Debates Day 2 - Wednesday 14 February 2007
Parliamentary Record 12
Debates for 10th Assembly 2005 - 2008; 10th Assembly 2005 - 2008; Parliamentary Record; ParliamentNT
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Legislative Assembly of the Northern Territory
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Legislative Assembly of the Northern Territory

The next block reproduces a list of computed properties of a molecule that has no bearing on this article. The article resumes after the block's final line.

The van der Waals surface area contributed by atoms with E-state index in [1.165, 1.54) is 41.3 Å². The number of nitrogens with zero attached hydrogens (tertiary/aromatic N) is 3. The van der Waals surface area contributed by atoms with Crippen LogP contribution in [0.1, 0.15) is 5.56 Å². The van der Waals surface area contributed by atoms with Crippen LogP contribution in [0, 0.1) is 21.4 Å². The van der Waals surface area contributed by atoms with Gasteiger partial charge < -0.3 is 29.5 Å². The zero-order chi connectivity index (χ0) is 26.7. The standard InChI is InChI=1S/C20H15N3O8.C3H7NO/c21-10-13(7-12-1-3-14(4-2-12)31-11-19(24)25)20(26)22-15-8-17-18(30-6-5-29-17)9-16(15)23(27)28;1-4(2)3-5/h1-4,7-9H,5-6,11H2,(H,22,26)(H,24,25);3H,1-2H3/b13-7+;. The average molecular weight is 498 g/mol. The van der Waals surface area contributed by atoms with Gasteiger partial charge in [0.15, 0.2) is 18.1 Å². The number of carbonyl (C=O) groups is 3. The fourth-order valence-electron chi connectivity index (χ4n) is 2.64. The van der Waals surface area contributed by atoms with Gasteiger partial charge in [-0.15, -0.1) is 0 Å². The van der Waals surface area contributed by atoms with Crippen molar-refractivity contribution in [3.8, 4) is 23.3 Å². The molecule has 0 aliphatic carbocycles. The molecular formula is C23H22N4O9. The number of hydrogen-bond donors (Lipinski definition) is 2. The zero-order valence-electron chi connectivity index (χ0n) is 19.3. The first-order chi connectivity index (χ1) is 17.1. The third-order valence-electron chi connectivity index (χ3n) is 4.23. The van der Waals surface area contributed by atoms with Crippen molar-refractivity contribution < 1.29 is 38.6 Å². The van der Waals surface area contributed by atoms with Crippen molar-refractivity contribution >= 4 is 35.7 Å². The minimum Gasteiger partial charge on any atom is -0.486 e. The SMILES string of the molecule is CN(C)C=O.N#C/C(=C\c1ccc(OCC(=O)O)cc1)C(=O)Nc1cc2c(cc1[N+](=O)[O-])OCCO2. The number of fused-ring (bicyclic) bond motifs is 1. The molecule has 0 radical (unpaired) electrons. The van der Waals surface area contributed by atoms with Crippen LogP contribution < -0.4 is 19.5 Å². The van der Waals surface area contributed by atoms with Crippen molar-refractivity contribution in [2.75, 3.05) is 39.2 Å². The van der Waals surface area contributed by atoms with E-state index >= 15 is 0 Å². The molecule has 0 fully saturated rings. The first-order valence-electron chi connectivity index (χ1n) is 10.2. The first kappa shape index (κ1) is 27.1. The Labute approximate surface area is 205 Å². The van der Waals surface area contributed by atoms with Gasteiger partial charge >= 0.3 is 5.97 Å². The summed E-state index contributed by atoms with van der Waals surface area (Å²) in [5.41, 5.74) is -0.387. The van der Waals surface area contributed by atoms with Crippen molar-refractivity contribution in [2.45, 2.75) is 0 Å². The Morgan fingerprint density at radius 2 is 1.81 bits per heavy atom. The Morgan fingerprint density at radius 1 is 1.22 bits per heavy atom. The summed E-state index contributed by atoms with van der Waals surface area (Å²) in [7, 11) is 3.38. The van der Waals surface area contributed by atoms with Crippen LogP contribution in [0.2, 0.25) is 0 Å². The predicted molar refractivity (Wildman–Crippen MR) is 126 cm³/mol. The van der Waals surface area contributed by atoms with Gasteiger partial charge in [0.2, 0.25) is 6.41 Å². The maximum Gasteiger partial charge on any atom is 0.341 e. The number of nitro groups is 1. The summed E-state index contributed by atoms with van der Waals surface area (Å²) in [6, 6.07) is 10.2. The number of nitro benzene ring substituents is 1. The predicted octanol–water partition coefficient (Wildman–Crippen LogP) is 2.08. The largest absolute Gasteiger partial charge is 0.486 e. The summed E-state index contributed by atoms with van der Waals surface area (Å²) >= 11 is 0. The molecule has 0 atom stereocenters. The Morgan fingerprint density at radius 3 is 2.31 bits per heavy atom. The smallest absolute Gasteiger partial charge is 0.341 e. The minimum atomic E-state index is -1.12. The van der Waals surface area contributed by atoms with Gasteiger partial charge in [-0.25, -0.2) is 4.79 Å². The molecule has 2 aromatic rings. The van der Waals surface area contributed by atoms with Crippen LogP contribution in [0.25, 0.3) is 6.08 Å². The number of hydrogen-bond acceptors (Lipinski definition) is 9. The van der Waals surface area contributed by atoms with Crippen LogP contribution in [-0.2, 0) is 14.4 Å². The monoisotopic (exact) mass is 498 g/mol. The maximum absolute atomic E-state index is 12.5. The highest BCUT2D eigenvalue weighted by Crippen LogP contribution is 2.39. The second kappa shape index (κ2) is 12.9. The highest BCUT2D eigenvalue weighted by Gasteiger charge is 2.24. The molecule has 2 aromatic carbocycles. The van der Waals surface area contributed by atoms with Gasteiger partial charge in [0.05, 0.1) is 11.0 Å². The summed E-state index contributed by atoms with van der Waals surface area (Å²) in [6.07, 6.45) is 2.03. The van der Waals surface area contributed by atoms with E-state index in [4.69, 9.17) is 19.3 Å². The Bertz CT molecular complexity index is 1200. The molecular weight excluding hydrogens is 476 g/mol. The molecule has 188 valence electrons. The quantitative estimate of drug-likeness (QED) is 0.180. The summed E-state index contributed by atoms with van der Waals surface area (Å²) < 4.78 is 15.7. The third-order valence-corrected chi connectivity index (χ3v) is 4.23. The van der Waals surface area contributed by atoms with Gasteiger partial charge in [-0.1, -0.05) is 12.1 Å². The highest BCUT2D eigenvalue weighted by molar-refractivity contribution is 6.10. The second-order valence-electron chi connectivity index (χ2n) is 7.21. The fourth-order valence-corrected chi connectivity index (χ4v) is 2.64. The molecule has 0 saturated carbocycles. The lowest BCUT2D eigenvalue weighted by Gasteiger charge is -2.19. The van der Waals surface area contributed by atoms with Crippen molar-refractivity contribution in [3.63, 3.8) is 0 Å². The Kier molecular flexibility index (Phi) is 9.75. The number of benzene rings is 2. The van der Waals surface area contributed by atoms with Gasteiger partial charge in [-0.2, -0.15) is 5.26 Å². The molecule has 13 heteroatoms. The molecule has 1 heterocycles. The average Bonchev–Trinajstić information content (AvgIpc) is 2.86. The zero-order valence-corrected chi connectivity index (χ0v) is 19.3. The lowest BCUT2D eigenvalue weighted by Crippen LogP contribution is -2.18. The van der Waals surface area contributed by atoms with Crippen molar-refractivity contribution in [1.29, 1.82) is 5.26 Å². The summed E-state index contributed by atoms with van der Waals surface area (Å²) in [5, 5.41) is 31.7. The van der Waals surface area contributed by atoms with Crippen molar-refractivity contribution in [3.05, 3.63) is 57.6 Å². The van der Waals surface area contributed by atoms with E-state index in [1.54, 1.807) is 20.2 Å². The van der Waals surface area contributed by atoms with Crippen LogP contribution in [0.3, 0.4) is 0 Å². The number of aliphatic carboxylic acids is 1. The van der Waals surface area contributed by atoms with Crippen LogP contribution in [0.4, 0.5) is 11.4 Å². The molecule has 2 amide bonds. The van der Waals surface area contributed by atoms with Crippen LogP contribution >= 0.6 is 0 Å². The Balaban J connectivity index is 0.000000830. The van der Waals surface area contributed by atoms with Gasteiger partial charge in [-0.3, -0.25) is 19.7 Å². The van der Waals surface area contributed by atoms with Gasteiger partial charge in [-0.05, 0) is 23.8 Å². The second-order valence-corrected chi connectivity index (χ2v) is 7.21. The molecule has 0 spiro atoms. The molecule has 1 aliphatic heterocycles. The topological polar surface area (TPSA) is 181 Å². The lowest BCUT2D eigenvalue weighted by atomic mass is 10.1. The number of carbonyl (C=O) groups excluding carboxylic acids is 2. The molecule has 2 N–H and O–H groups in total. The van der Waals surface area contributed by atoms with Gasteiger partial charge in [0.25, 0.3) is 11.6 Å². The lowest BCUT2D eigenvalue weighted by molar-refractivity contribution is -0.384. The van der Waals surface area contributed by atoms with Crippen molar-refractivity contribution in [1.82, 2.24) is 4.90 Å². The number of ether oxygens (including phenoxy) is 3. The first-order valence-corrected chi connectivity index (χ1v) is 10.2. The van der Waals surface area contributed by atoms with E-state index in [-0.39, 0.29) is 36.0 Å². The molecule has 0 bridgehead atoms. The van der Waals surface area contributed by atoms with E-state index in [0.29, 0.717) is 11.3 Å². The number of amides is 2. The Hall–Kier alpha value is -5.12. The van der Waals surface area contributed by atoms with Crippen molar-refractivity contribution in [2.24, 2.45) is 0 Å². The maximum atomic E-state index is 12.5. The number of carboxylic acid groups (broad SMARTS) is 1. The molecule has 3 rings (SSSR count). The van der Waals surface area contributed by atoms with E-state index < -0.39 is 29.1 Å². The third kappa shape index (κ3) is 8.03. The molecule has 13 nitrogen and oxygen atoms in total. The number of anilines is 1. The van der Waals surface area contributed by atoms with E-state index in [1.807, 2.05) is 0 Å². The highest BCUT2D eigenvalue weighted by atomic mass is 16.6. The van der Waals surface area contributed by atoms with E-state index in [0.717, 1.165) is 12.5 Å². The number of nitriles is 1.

DEBATES Wednesday 14 February 2007 3899 called on to help out with nursing emergencies or she would simply rise to the occasion as a volunteer like she did during the 1998 floods. Kerry loved the Wet Season. It was her favourite time of the year, and in 1998 she got to see it in its full glory. Kerry was passionate about her country music and became a volunteer with the Katherine County Music Muster in 2000. Sharing her mothers love of country music, Katie joined Kerry as a volunteer in 2001. Kerry was involved with the Muster committee for many years, becoming Vice-President and Artist Coordinator until she involuntarily become physically incapable of pursuing the commitment and dedication required for such a role. Kerry never did do things by halves. Kerrys favourite country music artist without a doubt was their very own Katie Oliver. To see Katie become an independent country music singer was Kerrys dream. Kerry taught Katie that to make it on her own would take longer and be harder, but independence and freedom to make her own decisions as a performer was the best way for Katie to go. Together they travelled the roads, went boot scooting in Tamworth, cut the demos, sold the CDs and booked the road tour with fellow performers. Without hesitation, Katie postponed her rising career to be at her mothers side through her challenges to come. Without a doubt, we reap what we sow. Our greatest pleasure as your family and friends, Katie, will be to see you take your mums advice and continue on your path to success as you, Kerry and Roley had planned if that is what you choose to do. When you sit quietly and think about Kerry Diehm and what she was really all about, it is impossible to sum her up in a paragraph. Kerry did not mince words, as all of you would know. So, to rattle on with fancy sentences full of love and praise simply would not do. Kerry was a simple person, one with common sense, so we have chosen some words that we think explain what this incredible lady meant to so many people. While these words are read, please feel free to reflect on your own personal moments with Kerry and how she touched your life. Kerry was: giving, generous, compassionate, educated, dedicated, tireless, honest, truthful, trustworthy, loyal, practical, stubborn, a fighter, protective, strong, gentle and caring. As real as you will find, Kerry was a friend, a mate, the very best kind. So selfishly, we shed tears that Kerry has left us to join so many loved ones lost. But rest assured at the gates of Heaven, Kerry would have entered with a list of names and one condition, being that all the names on her list of people she loves that she would reserve the right to watch over us all. Kerry Diehm was one special woman. No doubt she will make one heck of a guardian angel! You did things your way and you made us all so proud. Goodbye, Kez, just for now. I want to extend particular thanks to her daughter, Katie Oliver, whose support for her mother during her illness was exceptional. Katie was her mothers carer and Kerry could not have asked more of her. She was a wonderful support during this time and put her passion for country music singing on hold to devote all of her time to her mum. Well done, Katie. You are a credit to your mum and dad. On 4 February, we saw the tragic death of a wonderful young man and great sportsperson, Mark McCasker, another tragedy to cancer. My husband, Mike, and I have known Marks mum and dad, Jo and Ray McCasker of Virginia, for many years since Jo and I first met at a caravan industry meeting and we got on so well with them both. I will never forget following the 1998 Katherine floods when we had mud and silt all over the caravan park grounds. A couple of weeks after the water dried up, the grass was growing like you would not believe right through all the dried silt. Without anyone asking, early one morning, Ray McCasker with young Mark arrived at the park, having driven from Coolalinga. He had a trailer behind with a ride-on mower and a couple of push mowers. Without any to-do, he and Mark set about mowing our park, then went on and mowed the other three caravan parks in Katherine. It took all day and they were absolutely filthy from all the fine dust, but neither Ray nor Mark complained. They slept in swags that night and packed up and went home the next day. That is the sort of people the McCaskers are. It seemed just so unfair that Mark should be stricken with cancer at such a young age. Our deepest sympathy to Jo, Ray, Daniel, Ben, Rebecca and Jessica, who will miss Mark tremendously, as will his friends and his sporting mates.
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